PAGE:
The school provides 400 students with intensive pre-professional training in the arts in conjunction with a rigorous academic curriculum. Graduates go on to the most selective arts and academic programs nationwide, and achieve prominence in theater, opera, film, television, music, dance, visual arts and writing. Alumni have, for example, performed with the Dance Theatre of Harlem, played in the Philadelphia Orchestra, sung in Carnegie Hall, appeared in the Broadway production of “Hamilton!”, recorded, produced and performed music for and with Jennifer Lopez and Jay Z, appeared on “American Idol,” and had exhibits at New York’s Museum of Modern Art. Other graduates apply the focus and discipline they gained at BSA to professions including finance, architecture, computer science, teaching, law, and medicine.
Seniors Saran Oseitutu and Allea Powell sing “Gloria” by Antonio Vivaldi. (Photo: Leslie Williams/U.S. Department of Education)
Ona grew up in an artistically inclined family (her mother teaches and is a potter), but other BSA students began their artistic pursuits less auspiciously.
Chris Ford, BSA’s director, told the story of Richard White, once homeless, who hobbled into the school with a broken hip, sustained in a football accident. He was carrying little else but a plastic tuba. Unfortunately, he was a week late for auditions, but Ford could not ignore the boy’s drive and spark. Richard was admitted. Today he is an associate professor of tuba and euphonium at the University of New Mexico and principal tubist for the New Mexico Philharmonic.
BSA Director Chris Ford describes six characteristics key to developing a young artist. (Photo: Leslie Williams/U.S. Department of Education)
So how does one develop a young artist? Ford described six qualities that must be nurtured.
Curiosity — “the driver of life-long learning.” BSA wants “to connect our kids’ interests to their learning in a meaningful way.”
Confidence — “the willingness to take a professional risk, knowing that it may not succeed, but that one can recover and move forward.”
Expertise — “is at the core of learning an artistic medium to a high level — whether it be oil painting or script analysis.”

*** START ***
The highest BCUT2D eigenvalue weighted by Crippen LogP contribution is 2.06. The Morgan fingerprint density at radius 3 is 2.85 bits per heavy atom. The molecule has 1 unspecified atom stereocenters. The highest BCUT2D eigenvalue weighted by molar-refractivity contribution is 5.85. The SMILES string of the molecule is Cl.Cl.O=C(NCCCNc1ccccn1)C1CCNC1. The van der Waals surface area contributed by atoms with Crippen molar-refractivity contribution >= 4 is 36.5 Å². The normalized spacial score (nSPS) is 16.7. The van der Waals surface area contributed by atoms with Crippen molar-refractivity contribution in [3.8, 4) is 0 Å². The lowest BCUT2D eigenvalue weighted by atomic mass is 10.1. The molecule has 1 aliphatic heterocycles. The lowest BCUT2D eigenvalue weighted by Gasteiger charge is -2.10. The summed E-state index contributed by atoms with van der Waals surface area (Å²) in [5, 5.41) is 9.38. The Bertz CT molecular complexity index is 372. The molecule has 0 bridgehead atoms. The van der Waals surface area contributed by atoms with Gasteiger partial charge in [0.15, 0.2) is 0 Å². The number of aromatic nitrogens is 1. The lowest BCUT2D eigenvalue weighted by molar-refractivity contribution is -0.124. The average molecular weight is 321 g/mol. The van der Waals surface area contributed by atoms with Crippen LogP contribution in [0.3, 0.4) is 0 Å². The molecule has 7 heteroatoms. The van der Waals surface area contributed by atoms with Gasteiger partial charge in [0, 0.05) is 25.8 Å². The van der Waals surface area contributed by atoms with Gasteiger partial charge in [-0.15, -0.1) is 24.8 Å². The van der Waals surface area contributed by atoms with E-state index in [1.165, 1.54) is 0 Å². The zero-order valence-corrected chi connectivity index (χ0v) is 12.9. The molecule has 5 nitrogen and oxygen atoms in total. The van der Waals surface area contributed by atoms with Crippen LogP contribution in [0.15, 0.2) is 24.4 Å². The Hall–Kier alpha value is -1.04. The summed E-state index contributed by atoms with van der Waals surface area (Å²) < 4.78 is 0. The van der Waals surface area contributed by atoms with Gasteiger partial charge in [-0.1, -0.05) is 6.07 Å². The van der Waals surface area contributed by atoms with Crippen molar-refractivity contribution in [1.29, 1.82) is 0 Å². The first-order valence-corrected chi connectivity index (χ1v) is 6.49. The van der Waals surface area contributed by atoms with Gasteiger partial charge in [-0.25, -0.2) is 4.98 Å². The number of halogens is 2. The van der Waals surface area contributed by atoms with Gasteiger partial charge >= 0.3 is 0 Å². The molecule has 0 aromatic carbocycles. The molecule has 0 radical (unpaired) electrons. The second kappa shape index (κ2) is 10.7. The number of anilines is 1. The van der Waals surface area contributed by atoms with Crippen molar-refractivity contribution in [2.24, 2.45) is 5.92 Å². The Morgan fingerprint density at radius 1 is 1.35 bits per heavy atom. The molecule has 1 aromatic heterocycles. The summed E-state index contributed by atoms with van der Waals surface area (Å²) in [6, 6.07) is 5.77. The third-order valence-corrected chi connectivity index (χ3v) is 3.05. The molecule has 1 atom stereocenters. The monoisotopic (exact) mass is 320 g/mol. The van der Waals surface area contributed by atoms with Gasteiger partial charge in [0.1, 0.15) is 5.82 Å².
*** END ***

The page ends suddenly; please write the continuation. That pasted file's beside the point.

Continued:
Collaboration — “the ability to work effectively with others, who may have different skill sets or working methods.”
Individual purpose — “what will you, as a unique person add to the conversation in your field or beyond it?”
Global perspective — “Baltimore is known as ‘The City of Neighborhoods.’ Which is great, but we need to get our kids beyond the neighborhood and into a strong place in a worldwide creative scene.”
Monique Chism, deputy assistant secretary for elementary and secondary education, cited longitudinal research supporting an arts-integrated education. Students engaged in arts overall have higher grades, particularly in high school; have fewer discipline problems; increase their odds of graduating from high school; enroll in competitive colleges at greater rates; and, among low-income students and English language learners, are more than three time as likely to earn a bachelor’s degree.
Senior Thomas Burke with his self-portrait. (Photo: Leslie Williams/U.S. Department of Education)
Nancy Paulu is an editor and writer for the Office of Communications and Outreach at the U.S. Department of Education.
All photos are by U.S. Department of Education photographer Leslie Williams.
The Department’s Student Art Exhibit Program provides students and teachers an opportunity to display creative work from the classroom in a highly public space that honors their work as an effective path to learning and knowledge for all. To visit the exhibits or for information about exhibiting, contact Jacquelyn Zimmermann at Jacquelyn.email@example.com. Visit the Student Art Exhibit Program at https://www.ed.gov/student-art-exhibit/.
Gone are the days when the impact of art museums was felt largely within their walls, when an institution’s purpose was to house artwork and awe visitors. While this intent remains key, today’s art museums are forming partnerships outside their institutions to educate, expand their reach — and broaden their impact. Major beneficiaries of this innovation include educators and students.
This was evident on May 12, when the results of the education programs at 16 major museums were featured at the opening of the student art exhibit “Museums: pARTners in Learning 2015.” The museums are all members of the Association of Art Museum Directors (AAMD), which partnered with the U.S. Department of Education (ED) to develop the exhibit on display at ED headquarters through June.